Flames lick the sky from apartment complex.
Photo credit: AP Photo/ Christopher Laski
March 26--A five-alarm, windswept fire that destroyed a $50 million luxury apartment building under construction in Montrose on Tuesday may have been sparked by a welder, a fire department official said.
"There was a report of a couple of guys working on the roof doing welding," said Houston Fire Department Deputy Chief Greg Lewis. "When our units arrived, there was a small fire and construction workers were attempting to put it out. There was sustained wind of 15 to 20 miles an hour, and it was a wind-driven fire."
The noontime fire spewed a black column of smoke that could be seen for miles in the skies around Houston and forced dozens of construction workers to flee the five-story complex. No one was hurt in the blaze, but HFD had to rescue one construction worker trapped on an upstairs balcony seconds before he would have been engulfed in flames.
Adjoining properties, including a historic cemetery, received minor water and fire damage, and some residents of the largely residential, inner-city neighborhood just to the west of downtown, rushed to the scene to check their property.
In the end, the 396-unit complex in the 2400 block of West Dallas, known as the Axis Apartments, was reduced to ashes mere months before it was to open to tenants in June.
High winds a factor
Paul Johnston, chief operating officer for JLB Partners in Dallas, appeared stunned after arriving to survey the remains of the complex his company was finishing.
"This was a first for us, unfortunately," Johnston said, adding that the building was insured.
Ninety construction workers were in the building when the fire started, he said, and the company's priority is "that everyone is safe, and we cooperate with the authorities."
Nearly 200 firefighters and 80 pieces of equipment responded to the fire, which was reported at 12:30 p.m.
HFD Capt. Ruy Lozano said a construction worker was rescued by ladder after he had jumped from the fourth-floor balcony to a balcony on the third.
He was rescued "pretty much seconds before the fire would have overtaken him," Lozano said.
Once the worker was safe, HFD "immediately went into a defensive posture" and began dousing the fire and some of the adjoining housing units, Lozano said. "This was a huge undertaking."
High winds made it difficult to contain the fire, which destroyed the complex and also damaged some vehicles parked nearby.
Lash LaRue said he was installing phone lines on the fifth floor of the building when he heard a loud crash, turned and saw the ceiling collapsing and flames shooting through. He grabbed his tools and rushed out while some other workers tried to fight the flames with fire extinguishers.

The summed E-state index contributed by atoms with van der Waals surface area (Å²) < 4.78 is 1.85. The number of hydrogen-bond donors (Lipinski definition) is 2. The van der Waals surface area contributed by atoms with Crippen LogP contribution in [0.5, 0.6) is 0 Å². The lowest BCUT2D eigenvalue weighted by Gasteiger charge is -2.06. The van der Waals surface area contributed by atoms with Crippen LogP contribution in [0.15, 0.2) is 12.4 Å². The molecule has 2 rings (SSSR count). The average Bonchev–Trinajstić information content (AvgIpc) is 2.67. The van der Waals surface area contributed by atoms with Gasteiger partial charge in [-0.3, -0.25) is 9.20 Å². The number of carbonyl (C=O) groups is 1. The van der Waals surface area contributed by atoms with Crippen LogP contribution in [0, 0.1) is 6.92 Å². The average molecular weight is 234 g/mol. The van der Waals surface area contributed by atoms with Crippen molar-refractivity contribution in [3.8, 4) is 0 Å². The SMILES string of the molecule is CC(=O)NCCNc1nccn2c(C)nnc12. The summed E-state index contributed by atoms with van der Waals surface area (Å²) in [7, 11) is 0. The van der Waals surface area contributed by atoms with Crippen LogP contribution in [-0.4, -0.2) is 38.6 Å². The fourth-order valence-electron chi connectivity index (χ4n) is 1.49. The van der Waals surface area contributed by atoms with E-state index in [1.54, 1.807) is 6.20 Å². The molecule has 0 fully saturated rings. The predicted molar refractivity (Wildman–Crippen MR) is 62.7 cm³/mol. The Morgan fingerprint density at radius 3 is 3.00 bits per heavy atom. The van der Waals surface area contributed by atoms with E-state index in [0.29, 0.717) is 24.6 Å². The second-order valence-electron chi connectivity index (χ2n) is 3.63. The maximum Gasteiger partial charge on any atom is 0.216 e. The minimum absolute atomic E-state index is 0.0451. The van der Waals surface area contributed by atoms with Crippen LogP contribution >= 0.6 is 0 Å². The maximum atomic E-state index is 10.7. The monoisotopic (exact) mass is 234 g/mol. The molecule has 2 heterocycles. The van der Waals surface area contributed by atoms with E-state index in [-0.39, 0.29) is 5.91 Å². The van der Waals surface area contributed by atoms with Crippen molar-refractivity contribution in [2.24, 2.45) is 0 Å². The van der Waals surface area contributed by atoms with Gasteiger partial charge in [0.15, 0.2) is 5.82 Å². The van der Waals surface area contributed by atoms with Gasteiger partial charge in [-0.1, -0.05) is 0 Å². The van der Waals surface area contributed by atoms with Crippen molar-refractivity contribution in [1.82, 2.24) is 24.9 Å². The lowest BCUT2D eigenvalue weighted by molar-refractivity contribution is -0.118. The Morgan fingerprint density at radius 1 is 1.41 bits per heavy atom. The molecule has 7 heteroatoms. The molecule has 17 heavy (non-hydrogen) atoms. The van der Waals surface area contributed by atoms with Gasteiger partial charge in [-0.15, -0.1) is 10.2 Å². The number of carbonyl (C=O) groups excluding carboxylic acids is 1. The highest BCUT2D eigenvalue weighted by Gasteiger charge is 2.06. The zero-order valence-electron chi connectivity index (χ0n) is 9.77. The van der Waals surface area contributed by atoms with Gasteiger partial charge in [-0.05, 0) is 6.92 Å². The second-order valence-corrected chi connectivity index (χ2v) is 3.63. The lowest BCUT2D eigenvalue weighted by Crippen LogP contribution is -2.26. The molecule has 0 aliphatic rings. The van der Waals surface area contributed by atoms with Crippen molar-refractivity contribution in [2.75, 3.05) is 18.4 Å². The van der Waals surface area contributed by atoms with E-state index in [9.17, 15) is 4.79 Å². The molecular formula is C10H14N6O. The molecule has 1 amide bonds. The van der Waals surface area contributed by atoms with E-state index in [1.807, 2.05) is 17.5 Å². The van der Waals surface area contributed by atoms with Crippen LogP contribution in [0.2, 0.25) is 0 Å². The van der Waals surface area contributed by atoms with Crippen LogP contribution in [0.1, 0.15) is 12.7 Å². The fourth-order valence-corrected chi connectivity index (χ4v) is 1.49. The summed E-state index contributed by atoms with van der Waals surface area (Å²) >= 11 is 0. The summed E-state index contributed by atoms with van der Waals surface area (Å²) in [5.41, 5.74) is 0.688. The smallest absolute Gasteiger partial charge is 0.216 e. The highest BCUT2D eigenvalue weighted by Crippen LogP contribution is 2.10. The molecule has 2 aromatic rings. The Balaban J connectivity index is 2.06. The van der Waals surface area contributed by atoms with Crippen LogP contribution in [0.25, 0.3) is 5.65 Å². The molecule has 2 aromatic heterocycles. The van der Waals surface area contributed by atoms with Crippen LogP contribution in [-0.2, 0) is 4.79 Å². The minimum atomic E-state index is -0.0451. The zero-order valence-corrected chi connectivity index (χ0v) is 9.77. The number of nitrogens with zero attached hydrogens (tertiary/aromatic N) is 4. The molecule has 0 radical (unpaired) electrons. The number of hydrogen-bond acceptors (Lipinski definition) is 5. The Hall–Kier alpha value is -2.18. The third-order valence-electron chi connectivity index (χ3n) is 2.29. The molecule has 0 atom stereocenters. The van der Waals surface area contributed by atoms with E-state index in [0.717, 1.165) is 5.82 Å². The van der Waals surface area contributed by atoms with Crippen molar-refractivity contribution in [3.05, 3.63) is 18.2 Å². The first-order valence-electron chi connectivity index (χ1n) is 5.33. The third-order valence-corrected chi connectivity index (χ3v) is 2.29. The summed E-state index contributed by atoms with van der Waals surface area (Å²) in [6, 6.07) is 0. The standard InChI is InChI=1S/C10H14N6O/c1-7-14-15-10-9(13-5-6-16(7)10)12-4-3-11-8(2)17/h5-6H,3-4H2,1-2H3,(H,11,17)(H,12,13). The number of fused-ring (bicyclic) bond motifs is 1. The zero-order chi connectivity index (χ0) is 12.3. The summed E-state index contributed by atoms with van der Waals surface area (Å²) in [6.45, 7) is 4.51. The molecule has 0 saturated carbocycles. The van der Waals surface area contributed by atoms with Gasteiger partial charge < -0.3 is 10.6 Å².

"It was wicked," LaRue said.
He said other workers were falling off their ladders, and he heard a crackling noise as the fire began to spread.
"All those months of work and it's just gone in seconds," LaRue said.
Despite reports from a number of workers and witnesses that the flames appeared to have started on the roof, Lozano said the cause of the fire is still under investigation.
"In a construction project there are tons of variables that could have caused this fire," Lozano said.
Several workers who evacuated the burning structure said a fire extinguisher was not available on the roof of the building. Some workers left the roof to retrieve one but the fire spread too quickly to return, they said.
Witness saw fire start
"The fire started on the northeast corner of the roof," said David Byers, the building superintendent for an adjacent complex under construction by the Finger Company at 2900 West Dallas. "I was on an upper floor and I had a good view."
Byers said he could see construction workers on the roof where the fire supposedly started, and attributed the swiftness of the spread of the fire to the fact that the complex was a wood-frame building.
Adrian Padillo, a painter with CZ Enterprises, said he was talking to his supervisor on the third floor when his boss received a call to evacuate.
"Me and my boss, we ran," Padillo said. "We called all my guys and said 'Get out!' It was getting real hot. The fire came through a vent hole, there was a lot of thick smoke. I knew the top floor was going to burn."
Smoke damage fears
At one point, the fire posed a threat to occupied apartments that ring the 4.5-acre development. HFD firefighters trained their hoses on adjoining housing units to prevent the heat and embers from igniting more fires.
Rose Benestante-Schmitz, 55, who lives across the street from the charred complex, rushed to the scene to check on her home.
"I'm worried about smoke damage," she said while fielding calls from concerned family and friends.
'It was a quick lunch'
The lunch crowd at two Italian restaurants in the 2700 block of West Dallas cleared out fast when the fire started.
"We were having a really busy lunch when we started seeing smoke," said Vinceanne Mandola, whose family owns Vincent's and Nino's. "It started clearing out really fast. People were worried. It was a quick lunch service."
The complex is adjacent to the historic Magnolia Cemetery, one of the oldest in Houston. Glen Telge, president of the Magnolia Cemetery Association, said its earliest grave dates to 1884.
"At lease a dozen trees have been affected, but trees can be replaced. Even apartments can be replaced," said Telge. "It went up fast."
Chronicle reporters Benjamin Wermund, Dale Lezon, Nancy Sarnoff and James Pinkerton contributed to this report.
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